WT20: The day Pakistan seemed like a local team at Eden Gardens
‘Boom Boom’ went bust even before the roar over his arrival had stopped resonating on the Eden terraces on Monday. Oh, the tragedy of cricket being a one-ball game!world t20 Updated: Mar 15, 2016 14:46 IST
‘Boom Boom’ went bust even before the roar over his arrival had stopped resonating on the Eden terraces on Monday. Oh, the tragedy of cricket being a one-ball game!
After Umar Akmal fell, Eden roared. Not because Sri Lankan bowler Thisara Perrera was that good, but because the man walking in was Shahid Afridi. This was something it would have done for Sachin Tendulkar, and still does for Virat Kohli, MS Dhoni or any Kolkata Knight Rider. It is something Eden does for one of its own.
Pakistan, that day, seemed like a local team.
Afridi came and went with the same briskness of purpose that has been his trademark over nearly two decades spent playing international cricket. The first ball he faced was a wide. The next was again aimed wide off the wicket, but ‘Boom Boom’ slashed it and got caught at the extra-cover boundary. With the ball his figures were 4-0-40-0. To say that it wasn’t a good day in office would be understating the obvious. Monday blues, maybe.
He did take a catch, running in to dismiss Lahiru Thirimane on an afternoon of cricket practice; Pakistan’s only such game going into the World T20 main round against Bangladesh on Wednesday. But Afridi is now much more than the numbers he logs on a cricket field. At least that’s what it was at Eden, where a few thousands fetched up.
Even though it was a practice game, the fact that Pakistan were playing in India after over three years was reason enough for the press box to be full. You just knew the Pakistani team was in the area when you stepped out of the Metro station at Esplanade in city centre and walked towards cricket’s dream theatre.
The area from Esplanade to Eden was wrapped in a security blanket on a midsummer morning. On Sunday morning, when Pakistan reported for training, there were policemen just outside the boundary line.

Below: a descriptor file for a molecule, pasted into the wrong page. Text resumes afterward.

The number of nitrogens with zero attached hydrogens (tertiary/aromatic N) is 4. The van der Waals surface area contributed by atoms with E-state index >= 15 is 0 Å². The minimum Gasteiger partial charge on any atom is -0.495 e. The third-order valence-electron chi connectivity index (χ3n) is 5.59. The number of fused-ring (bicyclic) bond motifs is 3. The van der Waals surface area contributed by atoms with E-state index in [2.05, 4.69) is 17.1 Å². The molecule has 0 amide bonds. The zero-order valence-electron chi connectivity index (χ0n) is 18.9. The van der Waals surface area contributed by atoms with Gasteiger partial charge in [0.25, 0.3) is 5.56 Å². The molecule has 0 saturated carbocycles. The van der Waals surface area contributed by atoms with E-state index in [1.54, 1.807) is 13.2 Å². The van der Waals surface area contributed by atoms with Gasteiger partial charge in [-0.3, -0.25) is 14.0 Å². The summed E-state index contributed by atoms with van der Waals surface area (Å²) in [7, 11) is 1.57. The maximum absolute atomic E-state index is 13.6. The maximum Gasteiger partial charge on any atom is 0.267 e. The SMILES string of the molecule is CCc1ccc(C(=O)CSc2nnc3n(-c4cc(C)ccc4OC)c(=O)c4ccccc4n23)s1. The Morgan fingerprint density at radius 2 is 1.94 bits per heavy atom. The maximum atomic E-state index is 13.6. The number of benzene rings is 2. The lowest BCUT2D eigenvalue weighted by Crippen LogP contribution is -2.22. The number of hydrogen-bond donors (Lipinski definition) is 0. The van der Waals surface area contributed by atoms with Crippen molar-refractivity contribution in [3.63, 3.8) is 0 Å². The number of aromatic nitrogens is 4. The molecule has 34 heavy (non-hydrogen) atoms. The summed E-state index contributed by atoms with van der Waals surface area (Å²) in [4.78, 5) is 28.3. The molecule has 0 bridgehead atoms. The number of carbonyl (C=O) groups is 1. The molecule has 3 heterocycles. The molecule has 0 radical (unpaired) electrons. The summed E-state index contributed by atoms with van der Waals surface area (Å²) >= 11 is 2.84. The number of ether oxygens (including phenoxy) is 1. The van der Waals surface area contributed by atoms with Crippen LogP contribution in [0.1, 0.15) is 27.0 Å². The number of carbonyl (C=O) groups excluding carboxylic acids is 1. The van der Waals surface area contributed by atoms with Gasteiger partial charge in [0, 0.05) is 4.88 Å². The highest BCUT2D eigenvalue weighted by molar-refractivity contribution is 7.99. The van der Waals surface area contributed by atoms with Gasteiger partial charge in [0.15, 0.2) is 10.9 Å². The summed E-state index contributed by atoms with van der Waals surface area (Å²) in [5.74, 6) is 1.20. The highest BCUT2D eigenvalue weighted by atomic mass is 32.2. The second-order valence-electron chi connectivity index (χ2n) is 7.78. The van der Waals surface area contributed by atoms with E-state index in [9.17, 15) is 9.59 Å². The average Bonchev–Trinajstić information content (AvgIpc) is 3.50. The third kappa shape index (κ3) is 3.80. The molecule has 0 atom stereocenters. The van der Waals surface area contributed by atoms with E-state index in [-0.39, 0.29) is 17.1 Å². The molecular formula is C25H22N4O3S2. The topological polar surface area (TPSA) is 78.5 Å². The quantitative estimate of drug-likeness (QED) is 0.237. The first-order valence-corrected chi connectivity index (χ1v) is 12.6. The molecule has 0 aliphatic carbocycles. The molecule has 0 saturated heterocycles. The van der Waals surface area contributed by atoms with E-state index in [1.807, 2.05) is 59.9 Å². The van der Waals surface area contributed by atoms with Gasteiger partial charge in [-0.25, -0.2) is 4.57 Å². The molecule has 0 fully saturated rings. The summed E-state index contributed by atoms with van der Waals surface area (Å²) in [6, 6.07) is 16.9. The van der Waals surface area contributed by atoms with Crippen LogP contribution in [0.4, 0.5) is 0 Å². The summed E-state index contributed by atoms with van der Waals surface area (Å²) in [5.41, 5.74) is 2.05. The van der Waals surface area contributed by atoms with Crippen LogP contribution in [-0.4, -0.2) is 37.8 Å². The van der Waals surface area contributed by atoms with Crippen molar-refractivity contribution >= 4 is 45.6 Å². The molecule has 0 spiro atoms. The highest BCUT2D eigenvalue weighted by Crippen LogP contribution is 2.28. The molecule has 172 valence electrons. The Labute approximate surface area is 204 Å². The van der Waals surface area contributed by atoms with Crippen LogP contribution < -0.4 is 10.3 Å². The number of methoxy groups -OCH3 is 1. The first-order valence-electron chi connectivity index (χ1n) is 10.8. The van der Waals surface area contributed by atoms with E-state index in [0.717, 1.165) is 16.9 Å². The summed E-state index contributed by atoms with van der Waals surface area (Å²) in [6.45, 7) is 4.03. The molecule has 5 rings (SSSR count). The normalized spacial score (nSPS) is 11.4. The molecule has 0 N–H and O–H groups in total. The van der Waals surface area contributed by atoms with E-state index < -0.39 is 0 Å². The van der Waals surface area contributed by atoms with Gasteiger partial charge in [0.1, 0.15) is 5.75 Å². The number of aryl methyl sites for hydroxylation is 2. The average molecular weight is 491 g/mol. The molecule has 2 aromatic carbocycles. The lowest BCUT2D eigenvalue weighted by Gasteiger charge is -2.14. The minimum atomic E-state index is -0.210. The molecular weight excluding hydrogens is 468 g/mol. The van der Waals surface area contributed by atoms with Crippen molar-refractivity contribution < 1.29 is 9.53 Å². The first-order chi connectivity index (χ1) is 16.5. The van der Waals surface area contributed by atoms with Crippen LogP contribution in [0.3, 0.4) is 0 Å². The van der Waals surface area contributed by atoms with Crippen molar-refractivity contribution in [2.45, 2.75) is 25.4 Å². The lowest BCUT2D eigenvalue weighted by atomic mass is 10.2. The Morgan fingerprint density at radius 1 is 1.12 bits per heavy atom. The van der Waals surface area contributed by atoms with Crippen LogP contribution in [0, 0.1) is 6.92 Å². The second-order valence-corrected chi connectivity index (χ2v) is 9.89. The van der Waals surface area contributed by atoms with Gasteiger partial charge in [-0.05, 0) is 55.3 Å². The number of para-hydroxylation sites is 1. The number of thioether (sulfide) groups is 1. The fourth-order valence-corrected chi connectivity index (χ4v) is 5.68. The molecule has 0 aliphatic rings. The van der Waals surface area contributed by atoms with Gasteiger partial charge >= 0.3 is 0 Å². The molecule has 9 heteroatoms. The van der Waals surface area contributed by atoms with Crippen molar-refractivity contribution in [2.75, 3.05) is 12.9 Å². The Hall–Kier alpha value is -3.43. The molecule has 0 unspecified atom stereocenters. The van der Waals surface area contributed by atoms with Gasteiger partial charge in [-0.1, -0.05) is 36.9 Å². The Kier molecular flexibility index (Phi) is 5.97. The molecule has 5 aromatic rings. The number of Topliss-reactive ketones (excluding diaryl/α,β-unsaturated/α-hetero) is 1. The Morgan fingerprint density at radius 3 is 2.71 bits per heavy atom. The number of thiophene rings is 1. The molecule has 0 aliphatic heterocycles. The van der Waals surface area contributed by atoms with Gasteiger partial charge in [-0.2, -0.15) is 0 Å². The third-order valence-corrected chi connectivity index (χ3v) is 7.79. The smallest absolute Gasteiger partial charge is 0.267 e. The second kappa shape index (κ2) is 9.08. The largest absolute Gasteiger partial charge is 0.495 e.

Afridi may have been panned at home for what he said at his first media conference here, but Eden walked the talk. Just like it did for Asif Iqbal, who played his farewell Test here at the venue – which turned 150 in 2014. Just like it always did for Rashid Latif, whose has family here.
Yes, there have also been moments such as the infamous run-out of Sachin Tendulkar, but that was the stray exception to the rule. When Shoab Akhtar sent the stumps of Rahul Dravid and Sachin Tendulkar flying in successive deliveries, you could have heard the sound of silence at Eden before it broke into respectful applause. Ditto when Salim Malik pummelled India into submission – 72 off 36 balls was as unheard of in 1987 as Google or gmail – after Krishnamachari Srikkant made a superb century.
Afridi didn’t turn up for training on Tuesday, reportedly due to a bout of fever. “We will see how he is once we return from training,” said Pakistan coach Waqar Younis.
When he was asked about Afridi’s ordinary run of form, Younis said: “Form jaati bhi hai aaur aati bhi hai ek minute mein. (Form returns as quickly as it goes). Afridi is one innings away from hitting form.”
Should that happen on Wednesday, Eden will again show how much they care for him and his team. Not often is the stadium as neutral a venue as it will be on Wednesday.
But then, even amid the love for Pakistan here, there is one player that Eden does call its own between April and May every year. It will be interesting to see which side the crowd is on when Shakib Al-Hassan and Afridi face off on the arena.